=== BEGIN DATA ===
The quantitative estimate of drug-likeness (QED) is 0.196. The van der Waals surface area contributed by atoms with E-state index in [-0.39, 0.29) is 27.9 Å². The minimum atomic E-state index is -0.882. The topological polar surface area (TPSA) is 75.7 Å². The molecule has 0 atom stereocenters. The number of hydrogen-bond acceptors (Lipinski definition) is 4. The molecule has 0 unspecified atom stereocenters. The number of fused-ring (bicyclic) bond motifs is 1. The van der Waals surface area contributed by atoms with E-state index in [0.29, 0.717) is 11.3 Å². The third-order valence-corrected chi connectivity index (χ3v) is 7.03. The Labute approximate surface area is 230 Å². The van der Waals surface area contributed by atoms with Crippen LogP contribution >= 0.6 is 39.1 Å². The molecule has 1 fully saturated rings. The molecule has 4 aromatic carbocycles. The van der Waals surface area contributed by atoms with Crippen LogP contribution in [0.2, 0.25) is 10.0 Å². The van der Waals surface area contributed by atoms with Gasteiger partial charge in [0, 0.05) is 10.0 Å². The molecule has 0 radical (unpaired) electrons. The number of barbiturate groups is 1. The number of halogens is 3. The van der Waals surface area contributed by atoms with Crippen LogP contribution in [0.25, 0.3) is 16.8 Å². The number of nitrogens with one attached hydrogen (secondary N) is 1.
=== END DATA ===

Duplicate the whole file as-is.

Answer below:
The quantitative estimate of drug-likeness (QED) is 0.196. The van der Waals surface area contributed by atoms with E-state index in [-0.39, 0.29) is 27.9 Å². The minimum atomic E-state index is -0.882. The topological polar surface area (TPSA) is 75.7 Å². The molecule has 0 atom stereocenters. The number of hydrogen-bond acceptors (Lipinski definition) is 4. The molecule has 0 unspecified atom stereocenters. The number of fused-ring (bicyclic) bond motifs is 1. The van der Waals surface area contributed by atoms with E-state index in [0.29, 0.717) is 11.3 Å². The third-order valence-corrected chi connectivity index (χ3v) is 7.03. The Labute approximate surface area is 230 Å². The van der Waals surface area contributed by atoms with Crippen LogP contribution >= 0.6 is 39.1 Å². The molecule has 1 fully saturated rings. The molecule has 4 aromatic carbocycles. The van der Waals surface area contributed by atoms with Crippen LogP contribution in [0.2, 0.25) is 10.0 Å². The van der Waals surface area contributed by atoms with Gasteiger partial charge in [0, 0.05) is 10.0 Å². The molecule has 0 radical (unpaired) electrons. The number of barbiturate groups is 1. The number of halogens is 3. The van der Waals surface area contributed by atoms with Crippen LogP contribution in [0.25, 0.3) is 16.8 Å². The number of nitrogens with one attached hydrogen (secondary N) is 1.